As most of you know, I went to the Philippines a few weeks ago. I stayed on a small island called Boracay. I didn’t love Boracay. Actually, that’s an understatement. I hated Boracay. The beach was absolutely beautiful, but the rest of the island was awful. I was so ready to leave by the middle of my trip that I paid over $400 to leave early.
Luckily, I didn’t come home empty-handed. I picked up some amazing stories and the horrible stomach bug that I mentioned in a previous post. There is way too much for one post, so I’ll split it up. I’ll begin by telling you all about Boracay.
Though I was sick of the place by the time I left, there were definitely some redeeming qualities worth mentioning. The first was the Turtle Inn, where I stayed with several of my teacher friends. This little gem is tucked away in the corner of an absolute slum about 400 yards from the beach. I expected the worst as I walked up to the entrance for the first time, but was delightfully surprised to find that this family-owned inn is clean and has excellent service.
The owners are an American man and a Philippine woman. I never met the husband – the wife ran the place. She and the staff provided excellent service the whole time. Best of all, the food and drinks were pretty cheap, so the small restaurant below my room was a perfect place for a cheap beer.
The beach was stunning. White beach, the stretch on which we stayed, reminded me of a Caribbean island with brilliant sand and crystal clear water. Best of all, there were some waves, so it was fun to play in the surf. Almost all of my time at the beach was spent in the water.
As soon as you step off the beach, everything in Boracay is third-world. Although many resort destinations are located in poverty-stricken places, it is rarely as in-your-face as in Boracay. On more than one occasion, locals (often young children) would walk into a restaurant and interrupt our conversation to ask for money. Many of the people lived in abandoned buildings, like the one beside my favorite happy-hour bar on the beach. They spent their days blocking the walkways and begging for money.
Although the begging was frustrating at times, it was not as infuriating as the throng of locals trying to sell things everywhere you go. There is a single walkway that stretches the entire length of White Beach. All of the tourists must use this boardwalk to get anywhere, so salespeople are always there. They seemed to avoid the Asians, probably because of the language barrier, so they were free to concentrate on the white people (we made up about 10% of tourists). It was difficult to have a conversation walking to and from the local businesses. We were constantly followed by people trying to sell everything from massages to necklaces to jet-ski rides. The fact that every one of us wore a pair of sunglasses didn’t stop the dozens of men carrying large racks of knock-off Ray Bans from following us down the boardwalk begging us to buy more. Near the end of the trip, I was ready to strangle the next person who yelled, “sirrrrr, massage?” at me.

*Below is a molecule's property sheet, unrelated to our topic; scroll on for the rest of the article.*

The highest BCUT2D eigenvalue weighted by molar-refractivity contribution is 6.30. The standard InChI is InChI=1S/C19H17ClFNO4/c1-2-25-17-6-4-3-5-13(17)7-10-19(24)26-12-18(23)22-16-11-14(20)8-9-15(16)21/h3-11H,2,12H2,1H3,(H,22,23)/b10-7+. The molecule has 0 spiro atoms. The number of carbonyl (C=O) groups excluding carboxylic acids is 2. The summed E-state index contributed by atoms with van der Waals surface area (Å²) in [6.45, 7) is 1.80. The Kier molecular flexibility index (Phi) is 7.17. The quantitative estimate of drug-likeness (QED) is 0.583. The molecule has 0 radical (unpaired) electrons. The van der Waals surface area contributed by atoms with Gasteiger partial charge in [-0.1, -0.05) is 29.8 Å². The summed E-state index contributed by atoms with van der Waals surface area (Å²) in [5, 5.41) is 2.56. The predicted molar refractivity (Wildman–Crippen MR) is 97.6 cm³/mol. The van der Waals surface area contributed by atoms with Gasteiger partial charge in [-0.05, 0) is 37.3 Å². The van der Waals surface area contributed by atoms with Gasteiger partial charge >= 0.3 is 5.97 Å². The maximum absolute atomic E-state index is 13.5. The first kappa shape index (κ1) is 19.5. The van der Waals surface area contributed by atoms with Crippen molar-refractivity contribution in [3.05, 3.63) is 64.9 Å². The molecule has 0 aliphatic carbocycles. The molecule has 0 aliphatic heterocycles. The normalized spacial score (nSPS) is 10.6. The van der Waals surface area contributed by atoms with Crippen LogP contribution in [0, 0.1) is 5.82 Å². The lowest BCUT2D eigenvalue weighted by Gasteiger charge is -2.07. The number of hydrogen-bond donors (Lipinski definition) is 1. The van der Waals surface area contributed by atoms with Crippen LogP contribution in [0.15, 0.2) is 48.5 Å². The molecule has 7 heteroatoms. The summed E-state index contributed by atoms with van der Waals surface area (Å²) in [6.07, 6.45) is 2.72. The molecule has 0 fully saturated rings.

But the absolute worst thing in Boracay was the hyper-aggressive prostitutes roaming the boardwalk and the beach. Hordes of nocturnal sex zombies, on the prowl as soon as the sun sets. Unlike most prostitution markets, this one was not organized, each person occupying a specific area. It was populated by a bunch of freelancing weirdos that specialize in the sexual ambush. They would wait for us to pass, jump out into the walkway, and follow us everywhere. We were easy to spot, since the majority of the people out at night were either locals or Asians. These hookers had no qualms about grabbing us to get our attention. One night, one of the hookers was so aggressive that she grabbed my pants and I had to push her away so that I could keep walking.
The worst part about the hookers was that there was a sizable group of ladyboys sprinkled in the mix. I heard about ladyboys before I arrived, but I was not prepared for the weirdness. Most of the stood out like sore thumbs. They looked less like women than skinny men in drag. Unfortunately for one of my friends, alcohol can blur the line between a mannish woman and a discount drag queen (more on that soon!).
After four days, Boracay started to feel like Hotel California. I thought I might never leave. I was so sick of salespeople and hookers that I avoided walking anywhere that wasn’t close to Turtle Inn. Every time I walked home at night, I was legitimately concerned about being stabbed or kidnapped by ladyboys.
Luckily I’m home now. School has started back, and I’m falling right into my old routine. I expect to have some good new school stories for you soon. In the meantime, stay tuned for more stories from Boracay. Trust me, they are worth the wait!
Until next time.